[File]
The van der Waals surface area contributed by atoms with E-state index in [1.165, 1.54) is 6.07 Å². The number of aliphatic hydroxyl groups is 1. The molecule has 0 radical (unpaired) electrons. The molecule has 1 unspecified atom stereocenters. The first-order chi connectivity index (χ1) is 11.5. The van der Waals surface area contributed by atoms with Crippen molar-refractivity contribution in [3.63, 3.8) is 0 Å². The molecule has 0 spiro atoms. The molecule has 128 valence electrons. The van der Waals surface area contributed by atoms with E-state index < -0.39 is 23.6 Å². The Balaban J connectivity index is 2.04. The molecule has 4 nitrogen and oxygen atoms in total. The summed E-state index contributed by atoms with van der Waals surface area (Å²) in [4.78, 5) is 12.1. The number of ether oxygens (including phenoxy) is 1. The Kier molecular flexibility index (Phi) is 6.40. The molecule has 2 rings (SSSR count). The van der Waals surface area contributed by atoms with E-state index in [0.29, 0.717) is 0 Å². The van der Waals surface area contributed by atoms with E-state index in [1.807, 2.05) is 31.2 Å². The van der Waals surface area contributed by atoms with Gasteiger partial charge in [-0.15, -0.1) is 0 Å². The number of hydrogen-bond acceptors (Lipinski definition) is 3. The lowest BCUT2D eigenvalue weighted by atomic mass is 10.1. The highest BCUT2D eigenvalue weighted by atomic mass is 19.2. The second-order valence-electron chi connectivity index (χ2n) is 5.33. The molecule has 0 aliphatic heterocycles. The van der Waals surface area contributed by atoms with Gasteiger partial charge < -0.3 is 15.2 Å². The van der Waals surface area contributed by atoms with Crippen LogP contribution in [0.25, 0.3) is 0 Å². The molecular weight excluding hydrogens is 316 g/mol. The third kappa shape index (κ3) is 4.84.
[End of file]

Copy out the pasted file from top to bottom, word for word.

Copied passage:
The van der Waals surface area contributed by atoms with E-state index in [1.165, 1.54) is 6.07 Å². The number of aliphatic hydroxyl groups is 1. The molecule has 0 radical (unpaired) electrons. The molecule has 1 unspecified atom stereocenters. The first-order chi connectivity index (χ1) is 11.5. The van der Waals surface area contributed by atoms with Crippen molar-refractivity contribution in [3.63, 3.8) is 0 Å². The molecule has 0 spiro atoms. The molecule has 128 valence electrons. The van der Waals surface area contributed by atoms with E-state index < -0.39 is 23.6 Å². The Balaban J connectivity index is 2.04. The molecule has 4 nitrogen and oxygen atoms in total. The summed E-state index contributed by atoms with van der Waals surface area (Å²) in [4.78, 5) is 12.1. The number of ether oxygens (including phenoxy) is 1. The Kier molecular flexibility index (Phi) is 6.40. The molecule has 2 rings (SSSR count). The van der Waals surface area contributed by atoms with E-state index in [0.29, 0.717) is 0 Å². The van der Waals surface area contributed by atoms with E-state index in [1.807, 2.05) is 31.2 Å². The van der Waals surface area contributed by atoms with Gasteiger partial charge in [-0.15, -0.1) is 0 Å². The number of hydrogen-bond acceptors (Lipinski definition) is 3. The lowest BCUT2D eigenvalue weighted by atomic mass is 10.1. The highest BCUT2D eigenvalue weighted by atomic mass is 19.2. The second-order valence-electron chi connectivity index (χ2n) is 5.33. The molecule has 0 aliphatic heterocycles. The van der Waals surface area contributed by atoms with Gasteiger partial charge < -0.3 is 15.2 Å². The van der Waals surface area contributed by atoms with Crippen LogP contribution in [0.25, 0.3) is 0 Å². The molecular weight excluding hydrogens is 316 g/mol. The third kappa shape index (κ3) is 4.84.